Helping Nature Lovers Find Their Way


Cheektowaga, NY | December 2013 | By National Recreation and Park Association

Before this project, a walk along the nature trails at Stiglmeier Park in Cheektowaga, New York, often meant the possibility of getting somewhat lost or turned around. That was because many of the aging trail markers posted at intersections along the 5.2-mile Losson Nature Trail System were in disrepair, misleading walkers, families, birders, joggers, school groups, and others who explored the mature forest, meadows, aspen woods, and marshes of the park.

To help local residents find their way more easily, a Great American Trails grant from the Darden Foundation paid for new trail signs in the 308-acre Stiglmeier Park.
“We really had a need to help our trail visitors enjoy the experience by better designating trails and making the markers more clear,” says Ellen Fischer, executive director of Youth and Recreational Services in Cheektowaga, New York. Since the park was well-used — with regular summer Saturday guided tours for identifying common trees and plants as well as for viewing natural features and wildlife — the department was thrilled to receive this grant.

With the grant money, the town purchased and installed one seven-foot-high trailhead sign with an easily read map — to replace the present rotting one — and landscaped around it with native plants. In addition, 20 directional trail posts and six directional railing plaques, all made of high-density polyethylene, now help trail users navigate with confidence while learning about their surroundings. “The poly will hold up a lot longer than the wooden posts,” Fischer says.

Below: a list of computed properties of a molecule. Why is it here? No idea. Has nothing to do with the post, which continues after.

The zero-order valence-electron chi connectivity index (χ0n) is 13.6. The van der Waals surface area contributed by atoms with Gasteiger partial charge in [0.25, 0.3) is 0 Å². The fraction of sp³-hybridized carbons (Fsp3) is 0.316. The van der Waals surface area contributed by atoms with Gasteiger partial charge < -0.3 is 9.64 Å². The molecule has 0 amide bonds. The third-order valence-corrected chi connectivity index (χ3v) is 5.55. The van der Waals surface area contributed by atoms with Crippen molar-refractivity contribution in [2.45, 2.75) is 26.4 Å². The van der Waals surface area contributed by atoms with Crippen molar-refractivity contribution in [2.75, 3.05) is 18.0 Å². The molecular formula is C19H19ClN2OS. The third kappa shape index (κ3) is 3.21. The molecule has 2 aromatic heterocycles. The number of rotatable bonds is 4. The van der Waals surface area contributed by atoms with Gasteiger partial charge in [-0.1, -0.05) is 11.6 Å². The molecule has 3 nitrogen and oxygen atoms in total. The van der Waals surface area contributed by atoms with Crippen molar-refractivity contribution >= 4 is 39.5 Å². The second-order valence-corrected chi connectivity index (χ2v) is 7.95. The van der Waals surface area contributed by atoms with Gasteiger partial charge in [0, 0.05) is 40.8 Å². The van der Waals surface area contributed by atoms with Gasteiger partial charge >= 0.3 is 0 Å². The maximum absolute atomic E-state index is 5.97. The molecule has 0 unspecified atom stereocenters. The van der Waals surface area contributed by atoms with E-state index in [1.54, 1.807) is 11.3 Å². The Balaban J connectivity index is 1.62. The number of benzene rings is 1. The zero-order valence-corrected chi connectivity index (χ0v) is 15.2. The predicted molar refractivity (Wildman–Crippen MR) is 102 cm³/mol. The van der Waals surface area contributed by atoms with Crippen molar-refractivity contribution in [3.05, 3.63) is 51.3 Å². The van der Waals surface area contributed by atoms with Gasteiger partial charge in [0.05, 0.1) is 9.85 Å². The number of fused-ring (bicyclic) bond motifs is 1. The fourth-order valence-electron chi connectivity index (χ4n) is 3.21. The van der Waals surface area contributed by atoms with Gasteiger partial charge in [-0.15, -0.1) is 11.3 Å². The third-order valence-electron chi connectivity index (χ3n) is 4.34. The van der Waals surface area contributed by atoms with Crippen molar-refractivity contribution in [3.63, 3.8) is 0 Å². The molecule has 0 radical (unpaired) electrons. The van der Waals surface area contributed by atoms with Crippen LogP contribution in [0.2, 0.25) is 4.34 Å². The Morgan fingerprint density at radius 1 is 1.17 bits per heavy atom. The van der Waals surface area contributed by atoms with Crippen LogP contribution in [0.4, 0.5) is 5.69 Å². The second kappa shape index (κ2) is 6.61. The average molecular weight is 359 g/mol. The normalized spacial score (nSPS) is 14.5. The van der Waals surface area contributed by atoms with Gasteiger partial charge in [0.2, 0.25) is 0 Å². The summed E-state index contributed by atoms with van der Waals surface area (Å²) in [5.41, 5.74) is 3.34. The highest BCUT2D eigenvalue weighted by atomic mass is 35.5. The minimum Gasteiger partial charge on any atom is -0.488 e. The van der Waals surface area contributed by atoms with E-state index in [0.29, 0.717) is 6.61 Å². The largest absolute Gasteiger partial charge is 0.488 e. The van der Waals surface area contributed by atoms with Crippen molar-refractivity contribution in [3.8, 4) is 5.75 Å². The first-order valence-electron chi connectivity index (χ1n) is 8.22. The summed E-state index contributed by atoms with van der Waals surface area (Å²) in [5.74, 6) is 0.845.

Fischer shares that local LongHorn Steakhouse management was extremely receptive and enthusiastic about collaborating on the trail project. A check presentation took place at the local restaurant, and then approximately 10 employee volunteers helped with trail clean-up and landscaping before the park’s ribbon-cutting ceremony. “They really enjoyed doing it, so I can foresee them coming out and helping with trail clean-up again,” Fischer says.

The Great American Trails grant and new signage has made all the difference. “We’re a municipality that’s trying to hold the line on tax increases for our taxpayers, so this was substantial amount well and beyond my budget for that particular program,” says Fischer, who explained that the trail improvements wouldn’t have been possible without the grant from the Darden Foundation and NRPA.

To receive a grant such as this, Fischer says it helps to hammer out a clear plan. “Know your project inside and out,” Fischer says. “Have a definitive project and a definite goal and timeline, and stick to it.”